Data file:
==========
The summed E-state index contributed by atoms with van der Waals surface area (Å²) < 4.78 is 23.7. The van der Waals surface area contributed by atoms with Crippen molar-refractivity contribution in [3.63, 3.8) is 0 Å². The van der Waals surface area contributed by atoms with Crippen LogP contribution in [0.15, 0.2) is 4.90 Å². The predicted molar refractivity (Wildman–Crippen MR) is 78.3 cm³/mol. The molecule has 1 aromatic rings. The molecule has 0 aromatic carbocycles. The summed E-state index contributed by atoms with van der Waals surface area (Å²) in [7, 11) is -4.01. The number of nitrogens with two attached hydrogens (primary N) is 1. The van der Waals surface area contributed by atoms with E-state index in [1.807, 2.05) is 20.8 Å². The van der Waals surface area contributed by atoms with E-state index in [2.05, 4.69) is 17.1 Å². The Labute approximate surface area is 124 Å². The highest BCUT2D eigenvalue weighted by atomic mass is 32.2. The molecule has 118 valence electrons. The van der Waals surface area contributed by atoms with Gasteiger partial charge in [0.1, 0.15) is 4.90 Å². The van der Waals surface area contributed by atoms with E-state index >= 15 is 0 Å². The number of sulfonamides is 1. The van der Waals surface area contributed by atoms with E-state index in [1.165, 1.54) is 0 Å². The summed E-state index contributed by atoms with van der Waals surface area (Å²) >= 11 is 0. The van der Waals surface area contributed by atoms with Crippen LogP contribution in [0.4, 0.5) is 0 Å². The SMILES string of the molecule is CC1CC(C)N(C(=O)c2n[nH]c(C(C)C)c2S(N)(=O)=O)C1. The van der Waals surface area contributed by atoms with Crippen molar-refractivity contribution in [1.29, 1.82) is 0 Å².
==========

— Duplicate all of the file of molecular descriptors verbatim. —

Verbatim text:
The summed E-state index contributed by atoms with van der Waals surface area (Å²) < 4.78 is 23.7. The van der Waals surface area contributed by atoms with Crippen molar-refractivity contribution in [3.63, 3.8) is 0 Å². The van der Waals surface area contributed by atoms with Crippen LogP contribution in [0.15, 0.2) is 4.90 Å². The predicted molar refractivity (Wildman–Crippen MR) is 78.3 cm³/mol. The molecule has 1 aromatic rings. The molecule has 0 aromatic carbocycles. The summed E-state index contributed by atoms with van der Waals surface area (Å²) in [7, 11) is -4.01. The number of nitrogens with two attached hydrogens (primary N) is 1. The van der Waals surface area contributed by atoms with E-state index in [1.807, 2.05) is 20.8 Å². The van der Waals surface area contributed by atoms with E-state index in [2.05, 4.69) is 17.1 Å². The Labute approximate surface area is 124 Å². The highest BCUT2D eigenvalue weighted by atomic mass is 32.2. The molecule has 118 valence electrons. The van der Waals surface area contributed by atoms with Gasteiger partial charge in [0.1, 0.15) is 4.90 Å². The van der Waals surface area contributed by atoms with E-state index >= 15 is 0 Å². The number of sulfonamides is 1. The van der Waals surface area contributed by atoms with E-state index in [1.165, 1.54) is 0 Å². The summed E-state index contributed by atoms with van der Waals surface area (Å²) >= 11 is 0. The van der Waals surface area contributed by atoms with Crippen LogP contribution in [0.4, 0.5) is 0 Å². The SMILES string of the molecule is CC1CC(C)N(C(=O)c2n[nH]c(C(C)C)c2S(N)(=O)=O)C1. The van der Waals surface area contributed by atoms with Crippen molar-refractivity contribution in [1.29, 1.82) is 0 Å².